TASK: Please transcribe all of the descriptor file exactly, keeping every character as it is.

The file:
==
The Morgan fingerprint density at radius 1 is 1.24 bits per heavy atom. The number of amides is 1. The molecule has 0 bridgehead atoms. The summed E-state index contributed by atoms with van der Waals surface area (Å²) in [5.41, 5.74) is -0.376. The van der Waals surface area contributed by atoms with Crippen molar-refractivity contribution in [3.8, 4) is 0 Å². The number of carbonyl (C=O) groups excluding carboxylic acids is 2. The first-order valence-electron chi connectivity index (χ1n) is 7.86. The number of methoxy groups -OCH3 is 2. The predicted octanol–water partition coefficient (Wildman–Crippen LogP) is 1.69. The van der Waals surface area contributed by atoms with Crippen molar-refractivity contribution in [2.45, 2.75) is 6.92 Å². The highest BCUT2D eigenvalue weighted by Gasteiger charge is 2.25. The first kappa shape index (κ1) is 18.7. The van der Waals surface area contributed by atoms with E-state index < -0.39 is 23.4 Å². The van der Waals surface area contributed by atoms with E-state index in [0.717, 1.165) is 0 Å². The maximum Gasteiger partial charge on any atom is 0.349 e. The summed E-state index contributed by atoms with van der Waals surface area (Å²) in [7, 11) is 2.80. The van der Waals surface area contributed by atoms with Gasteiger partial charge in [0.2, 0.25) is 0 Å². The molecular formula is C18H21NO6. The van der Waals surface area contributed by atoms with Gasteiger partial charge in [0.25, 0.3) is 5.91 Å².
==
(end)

The Morgan fingerprint density at radius 1 is 1.24 bits per heavy atom. The number of amides is 1. The molecule has 0 bridgehead atoms. The summed E-state index contributed by atoms with van der Waals surface area (Å²) in [5.41, 5.74) is -0.376. The van der Waals surface area contributed by atoms with Crippen molar-refractivity contribution in [3.8, 4) is 0 Å². The number of carbonyl (C=O) groups excluding carboxylic acids is 2. The first-order valence-electron chi connectivity index (χ1n) is 7.86. The number of methoxy groups -OCH3 is 2. The predicted octanol–water partition coefficient (Wildman–Crippen LogP) is 1.69. The van der Waals surface area contributed by atoms with Crippen molar-refractivity contribution in [2.45, 2.75) is 6.92 Å². The highest BCUT2D eigenvalue weighted by Gasteiger charge is 2.25. The first kappa shape index (κ1) is 18.7. The van der Waals surface area contributed by atoms with E-state index < -0.39 is 23.4 Å². The van der Waals surface area contributed by atoms with E-state index in [0.717, 1.165) is 0 Å². The maximum Gasteiger partial charge on any atom is 0.349 e. The summed E-state index contributed by atoms with van der Waals surface area (Å²) in [7, 11) is 2.80. The van der Waals surface area contributed by atoms with Gasteiger partial charge in [0.2, 0.25) is 0 Å². The molecular formula is C18H21NO6. The van der Waals surface area contributed by atoms with Gasteiger partial charge in [0.25, 0.3) is 5.91 Å².